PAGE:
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    I don't think deprivation in the relevant sensory channel is the only relevant aspect. For instance, in a sensory deprivation chamber one is robbed of most normal sensory input. For the deaf, getting regular visual, tactile etc. input might interfere with the hallucinatory process. Mindset is another factor-- at least in my experience with sensory deprivation, I was purposely trying to take a kind of meditative mindset and keep my mind as clear as possible. Had I been chatting away with myself and worrying about daily concerns, I doubt I would have had my musical hallucination. And there are undoubtedly other factors that must be accounted for as potentially interfering with or enhancing the musical hallucinations. So I don't think a simple linear relationship between degree of deafness and experience of musical hallucination necessarily follows.
  10. Sep 20, 2005 #9
    The people in these articles experience these things all the time, or, at least, at any time, not just during periods of deprivation. No amount of trying to distract themselves stops the music. The fact you could have stopped it in the tank by engaging in mental chatter demonstrates it is caused by something other than deprivation in the case of these patients.

    As far as tank hallucinations go: deprivation does, indeed, sometimes cause the mind to "fill in" the gaps somehow. I don't believe this is because there are always hallucinations in progress that are being interferred with by reality. The hallucinations caused by deprivation arise from the deprivation, rather than being revealed by it.
  11. Nov 9, 2005 #10
    Concerning tank stuff:
    The article I cited explaining phosphenes mathematically in the phosphene thread might be pertinent here. It mentions that in absence of stimuli, the random firing (an interconnected network is prone to this naturally) of relevant neurons that is normally curtailed by inhibitory neurons, predominates as external activity (and therefore the inhibitors who are stimulated by input) falls silent. It (referring not to lateral, but the change in inhibitory firing during sense dep. in general) is probably what subserves the increased hallucinations during a stint in a sensory deprivation tank.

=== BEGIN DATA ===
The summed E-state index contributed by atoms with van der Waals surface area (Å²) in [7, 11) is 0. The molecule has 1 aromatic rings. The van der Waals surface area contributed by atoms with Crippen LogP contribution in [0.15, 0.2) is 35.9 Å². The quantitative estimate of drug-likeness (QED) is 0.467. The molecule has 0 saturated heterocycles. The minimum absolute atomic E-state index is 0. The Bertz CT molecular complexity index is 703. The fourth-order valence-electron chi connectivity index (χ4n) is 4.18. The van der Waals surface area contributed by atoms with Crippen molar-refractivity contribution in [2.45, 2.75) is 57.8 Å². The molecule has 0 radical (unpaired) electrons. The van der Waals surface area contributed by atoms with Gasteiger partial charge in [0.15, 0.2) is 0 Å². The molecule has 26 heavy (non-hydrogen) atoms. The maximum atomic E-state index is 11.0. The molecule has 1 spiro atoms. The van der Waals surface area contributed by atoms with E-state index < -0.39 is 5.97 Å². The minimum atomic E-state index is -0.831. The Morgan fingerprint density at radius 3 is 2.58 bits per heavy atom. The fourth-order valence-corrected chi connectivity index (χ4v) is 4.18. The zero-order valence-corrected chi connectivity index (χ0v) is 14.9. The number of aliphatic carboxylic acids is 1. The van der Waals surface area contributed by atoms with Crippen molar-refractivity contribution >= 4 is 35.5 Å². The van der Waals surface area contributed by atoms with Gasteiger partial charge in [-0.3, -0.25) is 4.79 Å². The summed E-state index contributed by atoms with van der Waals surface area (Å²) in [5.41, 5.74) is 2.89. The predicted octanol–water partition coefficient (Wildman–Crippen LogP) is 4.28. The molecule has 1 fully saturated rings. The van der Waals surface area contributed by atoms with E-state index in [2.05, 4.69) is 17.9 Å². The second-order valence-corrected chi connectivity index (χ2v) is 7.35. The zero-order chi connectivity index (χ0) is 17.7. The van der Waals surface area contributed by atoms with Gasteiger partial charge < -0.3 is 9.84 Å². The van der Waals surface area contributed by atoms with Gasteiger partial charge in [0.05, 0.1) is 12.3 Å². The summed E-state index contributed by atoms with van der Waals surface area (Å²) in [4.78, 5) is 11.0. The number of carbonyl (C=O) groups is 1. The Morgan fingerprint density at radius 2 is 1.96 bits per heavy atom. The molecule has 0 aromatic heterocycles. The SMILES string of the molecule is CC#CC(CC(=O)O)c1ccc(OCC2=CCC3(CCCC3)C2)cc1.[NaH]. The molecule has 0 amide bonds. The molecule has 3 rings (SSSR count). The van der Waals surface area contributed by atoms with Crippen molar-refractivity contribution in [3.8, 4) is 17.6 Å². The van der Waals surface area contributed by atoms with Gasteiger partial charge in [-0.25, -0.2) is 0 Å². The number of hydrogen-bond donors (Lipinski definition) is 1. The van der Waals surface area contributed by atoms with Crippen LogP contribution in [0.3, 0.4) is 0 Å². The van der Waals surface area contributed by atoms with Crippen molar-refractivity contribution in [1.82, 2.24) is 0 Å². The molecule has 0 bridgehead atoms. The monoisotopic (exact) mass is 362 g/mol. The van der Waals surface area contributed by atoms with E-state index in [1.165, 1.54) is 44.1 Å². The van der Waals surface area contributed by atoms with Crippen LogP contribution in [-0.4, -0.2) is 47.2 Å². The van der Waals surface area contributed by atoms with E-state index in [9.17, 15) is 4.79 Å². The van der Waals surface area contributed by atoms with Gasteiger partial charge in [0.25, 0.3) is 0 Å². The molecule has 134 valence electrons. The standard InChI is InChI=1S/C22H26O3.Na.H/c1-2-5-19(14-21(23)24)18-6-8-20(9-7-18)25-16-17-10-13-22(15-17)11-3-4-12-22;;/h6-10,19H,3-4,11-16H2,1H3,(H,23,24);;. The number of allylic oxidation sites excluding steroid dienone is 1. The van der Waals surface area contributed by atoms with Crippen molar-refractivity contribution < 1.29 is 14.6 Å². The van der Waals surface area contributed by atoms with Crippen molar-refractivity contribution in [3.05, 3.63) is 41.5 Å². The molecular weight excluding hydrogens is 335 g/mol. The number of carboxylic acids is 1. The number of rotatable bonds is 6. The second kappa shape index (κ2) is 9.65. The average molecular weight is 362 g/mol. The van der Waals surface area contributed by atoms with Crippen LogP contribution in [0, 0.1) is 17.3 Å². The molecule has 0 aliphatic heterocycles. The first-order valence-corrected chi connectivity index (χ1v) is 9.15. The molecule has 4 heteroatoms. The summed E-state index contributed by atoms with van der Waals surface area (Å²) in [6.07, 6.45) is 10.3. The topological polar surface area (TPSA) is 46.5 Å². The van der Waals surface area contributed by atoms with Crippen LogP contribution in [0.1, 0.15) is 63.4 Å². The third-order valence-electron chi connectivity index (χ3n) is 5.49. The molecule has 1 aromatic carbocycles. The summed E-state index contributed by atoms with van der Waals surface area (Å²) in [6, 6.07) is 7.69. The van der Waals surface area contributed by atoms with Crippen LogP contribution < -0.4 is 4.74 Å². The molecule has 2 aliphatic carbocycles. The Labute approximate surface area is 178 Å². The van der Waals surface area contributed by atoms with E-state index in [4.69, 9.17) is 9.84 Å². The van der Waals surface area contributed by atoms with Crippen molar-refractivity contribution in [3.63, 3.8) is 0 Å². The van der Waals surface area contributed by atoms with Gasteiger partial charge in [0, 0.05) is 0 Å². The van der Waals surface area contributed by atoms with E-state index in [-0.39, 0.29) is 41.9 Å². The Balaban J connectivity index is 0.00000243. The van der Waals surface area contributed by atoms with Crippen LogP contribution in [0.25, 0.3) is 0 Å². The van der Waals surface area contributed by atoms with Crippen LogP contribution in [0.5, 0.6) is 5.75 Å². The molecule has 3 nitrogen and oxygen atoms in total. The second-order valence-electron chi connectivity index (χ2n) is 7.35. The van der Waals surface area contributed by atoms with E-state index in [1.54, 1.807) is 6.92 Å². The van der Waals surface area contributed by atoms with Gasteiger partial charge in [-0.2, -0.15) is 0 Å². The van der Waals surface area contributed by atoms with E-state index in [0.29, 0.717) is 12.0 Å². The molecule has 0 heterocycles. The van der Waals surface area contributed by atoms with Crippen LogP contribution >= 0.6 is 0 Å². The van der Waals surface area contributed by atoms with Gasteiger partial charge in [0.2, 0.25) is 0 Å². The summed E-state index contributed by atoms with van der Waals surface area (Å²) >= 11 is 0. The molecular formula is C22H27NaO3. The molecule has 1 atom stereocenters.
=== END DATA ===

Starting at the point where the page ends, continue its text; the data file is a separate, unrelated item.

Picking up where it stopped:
link: http://www.postgazette.com/healthscience/19990802lsd1.asp
    Concerning the song-in-head phenomenon:
    The legendary Oliver Sacks wrote about this (in "man who mistook his wife for a hat") in people who recieved too much l-dopa during the initiation of parkinson's treatment before they could find the right dose; some heard music from highschool all day long, as well as exhibiting external behaviors similar to tourettes.


    edit: I just wrote this thing too quickly the first time around. Still very jumbled, but I'm not in the mood for cleaning up too much.
    Last edited: Nov 9, 2005
  12. Nov 9, 2005 #11
    You remember what chapter? I don't recall mention of L-Dopa being associated with hearing music.
  13. Nov 9, 2005 #12
    A priori $.02:

    This connection between "earworms", oc tendencies, and seizures is interesting - I'd never heard about it formally before. But, at least in my case, I find it accurate. I've got a fairly close equivalent to a musical "photographic" memory (memory, non talent lol) and can (and do) remember lyrics, notes, riffs, etc for the bulk of my iTunes collection (the songs I've listened to several times before), which approximately amounts to 5 to 7 days worth of songs - out of a possible 9.5. Also, I've got several low-grade cyclic habits and tendencies and am currently prescribed for an anti-seizure medication, which is really effective. Interestingly, though, my music memory hasn't been much affected that I know.

    PS - PET scans are cool!
  14. Nov 10, 2005 #13
    My mistake. I scrambled bits of the "reminiscence" and "incontinent nostalgia" chapters, likely as a result of the former (where internal music is the phenomenon in question, and is explained by temporal lobe disruption) referencing the other at the beginning. In the latter chapter L-dopa causes a woman to remember a great many lewd songs, jokes, and limericks (recollections which disappeared after dose adjustment) - but you're right, I don't think she hears them in at all the same way as the temporal-lobe disrupted cases from the previous chapter.

    Thanks for pointing it out. Also found your citation of Sacks in the OBE post which reveals a bit of a mistake in my citation in the thread about "moving your consciousness." I gtg now, but I'll get to amending that as well. (I said her problem came from an allergic reaction, whereas it is probably a viral infection as you said; I also spelled proprioception wrong)